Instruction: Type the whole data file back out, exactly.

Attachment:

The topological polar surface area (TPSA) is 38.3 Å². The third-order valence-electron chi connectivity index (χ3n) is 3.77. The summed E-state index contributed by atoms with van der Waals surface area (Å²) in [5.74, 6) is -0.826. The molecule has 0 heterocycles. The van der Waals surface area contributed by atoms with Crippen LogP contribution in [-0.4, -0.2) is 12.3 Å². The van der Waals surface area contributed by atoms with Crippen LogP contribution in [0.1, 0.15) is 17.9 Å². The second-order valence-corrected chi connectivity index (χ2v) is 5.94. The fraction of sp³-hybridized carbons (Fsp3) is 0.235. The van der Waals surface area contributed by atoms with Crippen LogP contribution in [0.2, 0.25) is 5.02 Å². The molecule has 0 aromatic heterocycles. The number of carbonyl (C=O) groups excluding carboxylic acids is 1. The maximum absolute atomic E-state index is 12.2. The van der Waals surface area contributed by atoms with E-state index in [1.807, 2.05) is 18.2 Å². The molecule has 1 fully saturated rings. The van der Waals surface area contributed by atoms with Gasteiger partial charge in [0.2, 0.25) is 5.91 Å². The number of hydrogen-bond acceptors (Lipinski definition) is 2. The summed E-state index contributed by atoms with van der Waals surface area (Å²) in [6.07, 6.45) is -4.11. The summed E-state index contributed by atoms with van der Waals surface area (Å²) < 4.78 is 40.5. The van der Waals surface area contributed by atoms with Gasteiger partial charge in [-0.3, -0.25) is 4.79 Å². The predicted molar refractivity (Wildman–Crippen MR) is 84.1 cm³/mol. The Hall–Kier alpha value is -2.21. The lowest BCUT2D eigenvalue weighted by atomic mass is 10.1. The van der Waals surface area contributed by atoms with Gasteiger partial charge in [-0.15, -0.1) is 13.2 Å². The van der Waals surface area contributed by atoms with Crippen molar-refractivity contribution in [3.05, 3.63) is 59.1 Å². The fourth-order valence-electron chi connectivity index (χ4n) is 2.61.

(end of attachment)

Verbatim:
The topological polar surface area (TPSA) is 38.3 Å². The third-order valence-electron chi connectivity index (χ3n) is 3.77. The summed E-state index contributed by atoms with van der Waals surface area (Å²) in [5.74, 6) is -0.826. The molecule has 0 heterocycles. The van der Waals surface area contributed by atoms with Crippen LogP contribution in [-0.4, -0.2) is 12.3 Å². The van der Waals surface area contributed by atoms with Crippen LogP contribution in [0.1, 0.15) is 17.9 Å². The second-order valence-corrected chi connectivity index (χ2v) is 5.94. The fraction of sp³-hybridized carbons (Fsp3) is 0.235. The van der Waals surface area contributed by atoms with Crippen LogP contribution in [0.2, 0.25) is 5.02 Å². The molecule has 0 aromatic heterocycles. The number of carbonyl (C=O) groups excluding carboxylic acids is 1. The maximum absolute atomic E-state index is 12.2. The van der Waals surface area contributed by atoms with E-state index in [1.807, 2.05) is 18.2 Å². The molecule has 1 fully saturated rings. The van der Waals surface area contributed by atoms with Gasteiger partial charge in [0.2, 0.25) is 5.91 Å². The number of hydrogen-bond acceptors (Lipinski definition) is 2. The summed E-state index contributed by atoms with van der Waals surface area (Å²) in [6.07, 6.45) is -4.11. The summed E-state index contributed by atoms with van der Waals surface area (Å²) < 4.78 is 40.5. The van der Waals surface area contributed by atoms with Gasteiger partial charge in [-0.3, -0.25) is 4.79 Å². The predicted molar refractivity (Wildman–Crippen MR) is 84.1 cm³/mol. The Hall–Kier alpha value is -2.21. The lowest BCUT2D eigenvalue weighted by atomic mass is 10.1. The van der Waals surface area contributed by atoms with Gasteiger partial charge in [-0.15, -0.1) is 13.2 Å². The van der Waals surface area contributed by atoms with Crippen molar-refractivity contribution in [3.05, 3.63) is 59.1 Å². The fourth-order valence-electron chi connectivity index (χ4n) is 2.61.